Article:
Son of Sweyn Forkbeard and of Swietoslava (or possibly Gunhilda also known as Sigrid the Haughty) the daughter of Mieszko 1 of Poland, grandson of Harold Bluetooth and great grandson of King Gorm (the first historically recognised King of Denmark) and more famed for the story that he once tried to command the advancing waves to stop at Bosham in West Sussex than for his other achievements, the remarkable history of King Canute was brought into sharp focus for me the other day when I was sitting listening to the sermon in the Cathedral at the annual Justice Service in Norwich.
This service mirrors the service held each year on October 1st in Westminster Abbey to celebrate the start of the new legal year which is followed by the Lord Chancellor’s Breakfast held in Westminster Hall. Attendance by Her Majesty’s Judges is high and is always colourful as can be seen by newspaper pictures of brightly attired senior legal figures walking from the Abbey to the breakfast. Confirmation also came from the judge who presided over our Norwich service, Mrs Justice Gloster, Head of the Commercial Court and about whom I wrote recently in this blog [Whizzie Lizzie and the Commercial Court, 7th Sept, 2010 ].
HM The Queen opened the new hostry at Norwich Cathedral earlier this year and the Dean reminded us that prior to the building programme there had been an enthusiastic archaeological dig which had revealed the foundations of the original hostry upon which much of the new hostry now rests. But, for him and for many, the most exciting discovery by the “diggers” was a silver penny (which I have since seen and actually handled) dating from 1025, some 70 years before the construction of the present day cathedral began in 1096, depicting a Christian cross on one side and a likeness of King Canute on the other.
Canute was by all accounts a remarkable man. Ruler of an empire which included England, Denmark, Norway and parts of Sweden, he could be ruthless when necessary but he is also credited with what the authors of “1066 and all that” would have described as being “a good king” who, amongst other achievements, divided England into the four great kingdoms of Mercia, Wessex, Northumbria and East Anglia and introduced the laws of inheritance and strengthened the currency on which so much of the prosperity of the merged kingdoms of England and Denmark was to depend.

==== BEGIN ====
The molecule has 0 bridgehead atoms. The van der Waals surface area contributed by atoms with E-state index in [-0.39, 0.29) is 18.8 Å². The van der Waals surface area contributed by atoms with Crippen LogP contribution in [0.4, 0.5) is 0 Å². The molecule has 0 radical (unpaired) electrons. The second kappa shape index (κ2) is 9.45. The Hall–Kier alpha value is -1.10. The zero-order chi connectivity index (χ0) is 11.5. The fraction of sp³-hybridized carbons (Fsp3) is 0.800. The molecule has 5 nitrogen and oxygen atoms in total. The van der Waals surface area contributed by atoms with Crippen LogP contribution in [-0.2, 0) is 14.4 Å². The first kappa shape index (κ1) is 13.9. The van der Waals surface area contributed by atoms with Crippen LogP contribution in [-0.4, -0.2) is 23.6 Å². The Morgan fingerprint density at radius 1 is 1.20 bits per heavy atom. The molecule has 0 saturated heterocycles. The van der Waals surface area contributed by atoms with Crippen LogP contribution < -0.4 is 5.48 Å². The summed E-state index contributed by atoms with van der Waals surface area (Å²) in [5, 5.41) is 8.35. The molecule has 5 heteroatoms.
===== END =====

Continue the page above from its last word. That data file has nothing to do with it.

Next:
The currency of the realm appears to have been common throughout his empire and as such was described by the Dean in his address as the forerunner to the euro although I suspect Canute would be horrified, were he alive today, to have his beloved currency compared to what now circulates around Europe. He would have been equally horrified to be associated today quite wrongly with the concept that he thought he was smart enough to be able to command the sea. The popular myth is, of course, slightly inaccurate and, as most people know, the story was Canute’s way of demonstrating to his particularly over zealous flatterers that when they suggested he was so powerful that he might order the seas, they were ridiculous and dangerously wrong.
The Dean’s theme was a passage from one of the newer versions of the Bible where Jesus said to his disciples that “when a teacher of law becomes a learner in the kingdom of heaven, he is like a householder who can produce from his store things new and old” (Matthew 13 verse 52). The Authorised Version has it as “Every scribe which is instructed into the Kingdom of Heaven is like unto a man that is a householder which bringeth forth out of his treasure things new and old.” Not so easy to understand but, as is often the case, more magisterial! The idea of a man’s treasure is bound to excite the imagination more than a mere store!